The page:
Also, if you’re keen to know about Edx Educations’ product range in your market & where to buy, have a look here:

PS – if you want to know more about where to learn about the digital marketing world, do subscribe to Addictive/FIX regular emails. One is called ‘MERCHANT’ and follows all digital retail news & trends:

Time Flies on the best Zoom calls

When Gemma Greaves, the former CEO of the Marketing Society, says she’s going to introduce us to a friend of hers, we all know by now, we will be in for a delight.

So when Gemma opened this event, “Keep Calm and Innovate with Orit Wolf ( Ph.D)” this is was no exception.

Keep calm and innovate,
with Orit Wolf, June 2020

Keep calm and innovate, with Orit Wolf

Orit Wolf is a talented pianist. She is an accomplished business consultant. A TED-level speaker. And it shows when you realise that you’ve been sitting at your desk for an hour and it feels like a quarter of that. Tempus fugit.

Orit has mastered the webinar format which is a tough platform for a pianist. Should the static camera catch her face or her hands? Should we as the audience switch from laptop speakers to the noise cancelling headphones normally reserved for public transport? As a famous pianist, now on Zoom, Orit explains you’ve got to make sure you have the right kit, and she shows off her new microphone kit to show she’s projecting the best sound possible.

Orit opens and closes her 50 minute performance with pieces by Chopin. And we are all in awe. And she explains Chopin’s compositions are the right vehicle to open and close this conversation. Apparently not only for the music, but also to demonstrate that he was born for our Post-Covid19 days: Chopin, the Polish Romantic composer, 1810-1849, refused handshakes and believed in social distancing before it was a thing.

Indeed, we’re treated to Chopin’s Waltzes no. 6 & 7 and the Fantasie Impromptu. Later, a free improvisation by Orit, herself. 

Music, Orit shows us, can be used as a metaphor for how to face the real mess we are faced with in todays tempestuous world. Orit uses her allocated time with her audience as only an accomplished virtuoso can. 

She uses her piano to fill, punctuate and engage.

The Bank of England’s research showed Orit that 40% of Fortune 500 companies will not exist in 10 years. And she knows who will survive: those who have great core values.

She illustrates how we must stop trying to avoid making mistakes but instead, learn how to deal with them. She uses the example of the fear of forgetting the notes or the mind going blank when under pressure. And how to prepare for such an occasion.

Preparation is core theme in her talk, and she references her TED talk where 18 mins gives a strong structure and makes you prepare carefully. When Orit finds a different HOW and a different WHY, we remember Simon Sinek’s TED talk on the same matter. And Orit is proud in her references to other such maestros of the stage. Musical references, of course. Business references too, like the Apple brand and business.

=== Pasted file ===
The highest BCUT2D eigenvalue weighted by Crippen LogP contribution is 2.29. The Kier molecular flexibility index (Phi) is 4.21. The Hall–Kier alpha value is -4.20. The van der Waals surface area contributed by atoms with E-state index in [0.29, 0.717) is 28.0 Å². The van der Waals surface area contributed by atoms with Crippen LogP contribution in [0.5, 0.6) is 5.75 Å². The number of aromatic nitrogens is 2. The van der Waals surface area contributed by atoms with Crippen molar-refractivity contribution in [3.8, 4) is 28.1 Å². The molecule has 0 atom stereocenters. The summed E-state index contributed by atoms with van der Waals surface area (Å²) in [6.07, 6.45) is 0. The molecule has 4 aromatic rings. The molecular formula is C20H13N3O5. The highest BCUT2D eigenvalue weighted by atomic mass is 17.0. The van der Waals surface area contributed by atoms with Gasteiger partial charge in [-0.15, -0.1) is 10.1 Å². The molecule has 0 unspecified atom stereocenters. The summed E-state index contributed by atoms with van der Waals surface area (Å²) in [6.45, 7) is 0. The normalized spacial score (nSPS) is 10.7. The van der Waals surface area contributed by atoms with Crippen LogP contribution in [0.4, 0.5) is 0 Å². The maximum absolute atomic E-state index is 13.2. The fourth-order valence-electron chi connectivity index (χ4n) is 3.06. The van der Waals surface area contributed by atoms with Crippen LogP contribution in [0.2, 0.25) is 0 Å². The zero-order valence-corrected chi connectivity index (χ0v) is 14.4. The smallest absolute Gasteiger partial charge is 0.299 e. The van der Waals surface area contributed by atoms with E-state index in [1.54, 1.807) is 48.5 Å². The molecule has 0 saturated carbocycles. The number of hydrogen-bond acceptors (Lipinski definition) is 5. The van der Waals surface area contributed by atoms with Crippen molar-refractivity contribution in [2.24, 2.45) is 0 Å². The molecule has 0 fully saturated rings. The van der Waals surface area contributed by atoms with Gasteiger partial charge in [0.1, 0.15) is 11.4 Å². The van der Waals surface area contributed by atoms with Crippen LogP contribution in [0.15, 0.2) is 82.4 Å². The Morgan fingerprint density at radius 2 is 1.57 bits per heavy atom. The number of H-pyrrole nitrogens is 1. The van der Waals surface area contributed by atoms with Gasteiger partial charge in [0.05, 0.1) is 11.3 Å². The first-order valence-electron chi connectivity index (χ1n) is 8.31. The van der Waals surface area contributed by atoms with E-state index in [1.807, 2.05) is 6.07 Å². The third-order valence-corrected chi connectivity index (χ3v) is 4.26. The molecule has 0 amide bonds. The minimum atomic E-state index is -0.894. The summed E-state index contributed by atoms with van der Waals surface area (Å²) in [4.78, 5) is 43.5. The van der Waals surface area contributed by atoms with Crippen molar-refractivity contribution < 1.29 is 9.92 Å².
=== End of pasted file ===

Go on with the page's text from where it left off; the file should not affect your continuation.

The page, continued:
As her framework for her talk covers so much ground, we can imagine how she will structure future inspirational workshops for company boards. Orit explains, “I don’t want to reinvent myself but I do want to change the platform”. In today’s Zoom-friendly world, company boards might be wise to bring Orit into their meetings … and now without having to pay travel expenses, just setting up a conference call. 

Watch the “Keep Calm And Innovate” MarSoc event here:

Subscribe to Orit’s Youtube channel here:

Watch the TedxTelAviv talk, June 2018, here:

This article was edited and first published here

Managing Marketing: podcasting with the greats

Darren Woolley of TrinityP3 is a friend from the days when I lived in Sydney. And he recently had me consulting to his client Uber Middle East on a project, which was an eye-opener.

Darren has posted over 100 podcasts, entitles “Managing Marketing” with some great luminaries, including ‘my’ marketing professor, Mark Ritson. (I studied under him late last year.)

When he was in London we recorded our own podcast.

Darren has a flourishing introduction for each podcast episode. Here’s mine:

James Welch is a New Business Guru who has worked with and for Agencies in London, Singapore, Sydney and Dubai. Here he discusses with Darren the state of New Business and Business development across the multiple markets he has experienced and gives advice on what works and what to avoid when developing and implementing a business growth strategy in your agency.

Click here:

Do have a listen. Let me know your thoughts!

(After recording the podcast one Sunday in January 2019, we went on a merry pub crawl from The Hurlingham Club to Sloane Square. This photo is outside the last pub on that track, The Antelope.)

The Marketing Society: An Evening with Channel 4’s Ant Middleton

The agenda of “bravery” comes to life in different shapes and sizes at the Marketing Society across the globe. It’s interesting to see how different, brave individuals are leading the way to face the future. And how they bring others along too to face their future. 


Putting this in context of the recent event I attended in London – an evening with Channel 4’s Ant Middleton – shows the consistency of message that the Society is putting out across the globe. And the consistency of outstanding global – and local – content that is being generated and curated in each of its hubs.

Here in Dubai, I’ve just come from another inspiring conversation about bravery in the context of mental health in the workplace – in a part of the world that is known for a show-no-weakness office environment. Show-no-weakness was endemic in the military environment that Ant Middleton has come from, he told us.

In London, we saw Ant Middleton as a conflicted character. And he wears this on his sleeve. Middleton is a Channel 4 TV hero, a smiling, muscley, tattooed beast of a bloke, with an enthusiastic, cheerful disposition and a dark, menacing past.

Chronologically, he’s a special forces veteran, an ex convict, a husband, a TV show host and a father. And he’s keen to show the world, through in his new-found media career, how he manages – and how we can manage – the demons of the past. And how to lead others along to face their demons to embrace the future. Continue reading “The Marketing Society: An Evening with Channel 4’s Ant Middleton”